Maybe you’ve seen the late-night infomercials or have heard the radio ads that promise to teach you how to invest in real estate with no money down. If you’ve been skeptical of such promises, you probably have a right to be.
Since the foreclosure crisis of 2008, no-money-down real estate acquisitions have been reduced to a couple of select government programs. It used to be that you could get a real estate loan if you had a pulse and a job, but those days are gone.
But there ARE ways to start investing in real estate – both income and equity opportunities – that don’t require a ton of money. Here are four ways to start investing in real estate with little money out of your pocket.
Even though there are no longer no-money-down loans for most people, there still are low-money-down loans. You could use one to buy a primary residence that’s a duplex and live in one half and rent the other half out. More than one real estate investor has started out this way.
If you already own a home, you could possibly rent a room out or convert a basement or attic into a separate living space to generate rental income. If you have ample land or a garage, you could rent out space for storage or parking.
You could also possibly draw on your home’s equity in the form of a line of credit, which you could use to invest in other income properties.
You don’t always need to own property in order to earn income from it. If you were to lease property from someone, and there’s nothing that prohibits it, you could sublease the property to others. You might be able to use some of the methods mentioned above, but you could also use online hospitality sites to sublease on short-term rates, which are typically higher than long-term rates.
If you rented a place for $1,000 per month, then advertised it for, say $75 per night on one of the short-term rental websites out there, you’d only have to have the place occupied for about 13 nights per month to break even. Any nights after that would be pure profit.
Crowdfunding is not new. It’s a concept that involves micro-financing of projects: collecting small investments from many people. You can do it with real estate projects.
It used to be that real estate-related crowdfunding sites required you to be an “accredited investor,” that is, someone who has a million-dollar net worth or $200,000 a year in verifiable income. Recent regulatory changes, however, have made available to the general public some investment opportunities in real estate that don’t require accreditation.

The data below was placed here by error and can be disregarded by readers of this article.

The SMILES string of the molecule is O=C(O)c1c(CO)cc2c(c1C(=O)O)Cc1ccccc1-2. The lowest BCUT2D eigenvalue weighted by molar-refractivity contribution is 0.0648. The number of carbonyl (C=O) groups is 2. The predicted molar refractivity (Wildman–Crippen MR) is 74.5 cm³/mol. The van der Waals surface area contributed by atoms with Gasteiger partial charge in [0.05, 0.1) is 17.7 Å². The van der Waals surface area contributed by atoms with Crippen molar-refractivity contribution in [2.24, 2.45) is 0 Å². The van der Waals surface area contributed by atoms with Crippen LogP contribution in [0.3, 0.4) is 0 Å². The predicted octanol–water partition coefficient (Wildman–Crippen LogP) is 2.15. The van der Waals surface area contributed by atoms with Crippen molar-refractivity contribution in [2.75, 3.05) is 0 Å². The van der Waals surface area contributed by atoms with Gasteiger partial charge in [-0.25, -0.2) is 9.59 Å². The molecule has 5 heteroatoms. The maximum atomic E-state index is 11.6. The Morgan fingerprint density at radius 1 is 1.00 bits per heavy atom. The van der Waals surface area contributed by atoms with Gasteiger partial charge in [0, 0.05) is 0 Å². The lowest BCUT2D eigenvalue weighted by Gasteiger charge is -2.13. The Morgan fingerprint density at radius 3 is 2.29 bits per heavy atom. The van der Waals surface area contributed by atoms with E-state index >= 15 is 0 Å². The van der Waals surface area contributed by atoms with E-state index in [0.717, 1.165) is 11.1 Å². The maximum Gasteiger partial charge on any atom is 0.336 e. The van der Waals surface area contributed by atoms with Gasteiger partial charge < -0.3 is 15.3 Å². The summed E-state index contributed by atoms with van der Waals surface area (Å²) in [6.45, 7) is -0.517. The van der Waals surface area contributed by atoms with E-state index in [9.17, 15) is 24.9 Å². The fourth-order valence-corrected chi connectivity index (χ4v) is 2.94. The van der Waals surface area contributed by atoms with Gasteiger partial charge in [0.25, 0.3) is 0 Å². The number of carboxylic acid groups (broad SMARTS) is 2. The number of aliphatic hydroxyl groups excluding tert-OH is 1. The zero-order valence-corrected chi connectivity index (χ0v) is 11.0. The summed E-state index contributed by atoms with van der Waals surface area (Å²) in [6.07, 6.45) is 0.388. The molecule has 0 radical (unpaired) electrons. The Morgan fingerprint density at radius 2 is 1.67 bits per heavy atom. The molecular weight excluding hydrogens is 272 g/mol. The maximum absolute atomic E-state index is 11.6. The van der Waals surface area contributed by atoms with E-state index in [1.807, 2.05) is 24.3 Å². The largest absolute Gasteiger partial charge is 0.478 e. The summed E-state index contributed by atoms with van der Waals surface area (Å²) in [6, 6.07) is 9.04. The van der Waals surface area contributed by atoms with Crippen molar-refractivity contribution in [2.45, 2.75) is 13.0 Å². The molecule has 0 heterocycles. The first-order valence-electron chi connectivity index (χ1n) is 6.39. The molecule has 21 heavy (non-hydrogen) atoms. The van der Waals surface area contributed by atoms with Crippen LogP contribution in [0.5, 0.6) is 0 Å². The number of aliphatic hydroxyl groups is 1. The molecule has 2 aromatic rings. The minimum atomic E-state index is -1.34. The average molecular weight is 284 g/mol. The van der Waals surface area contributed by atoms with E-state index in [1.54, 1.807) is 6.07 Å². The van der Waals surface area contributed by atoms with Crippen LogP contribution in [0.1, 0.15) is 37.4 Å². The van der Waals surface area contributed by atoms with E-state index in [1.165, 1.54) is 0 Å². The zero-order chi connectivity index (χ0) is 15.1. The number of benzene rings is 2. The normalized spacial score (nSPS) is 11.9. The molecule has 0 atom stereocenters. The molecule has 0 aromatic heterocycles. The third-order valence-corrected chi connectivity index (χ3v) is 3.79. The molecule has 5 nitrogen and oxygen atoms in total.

Also, there are real estate investment trusts (REITs) that you can purchase shares of just like any other stock or mutual fund. Individuals have the option of a publicly-traded REIT or a public, non-traded REIT. It’s not difficult to get in on the real estate investment train with a few hundred bucks if you go the REIT route. You can learn more about different REITs here, including DiversyFund’s Growth REIT–where investors can own a portfolio of real estate for only $500.
You’ve probably heard the term “silent partner.” It refers to someone who might provide capital for a venture but who doesn’t take part in actually managing the endeavor. When it comes to real estate, it can sometimes pay to be the “loud” partner.
That is, you could offer your services in the acquisition process, management or maintenance of a property in exchange for an equity stake and/or income the property generates. For example, if you’re a contractor, you might be able to provide the labor on a real estate “flip,” whereby a partner would put up the money to acquire it. You’d do the rehab work and split the profits with your partner.
This is not so uncommon a scenario. There are investors who want to flip properties but who have no desire to do the work on the properties themselves. Also, simply identifying good deals for this type of investor has value; you could earn income or equity by being what’s known as a “bird dog,” the deal-finder for other investors.
Again, there are those out there who will promise that real estate riches are there for the taking with no money down. That’s usually not the exact truth, but what IS true is that there are several ways to start investing in real estate without having a ton of cash at the outset.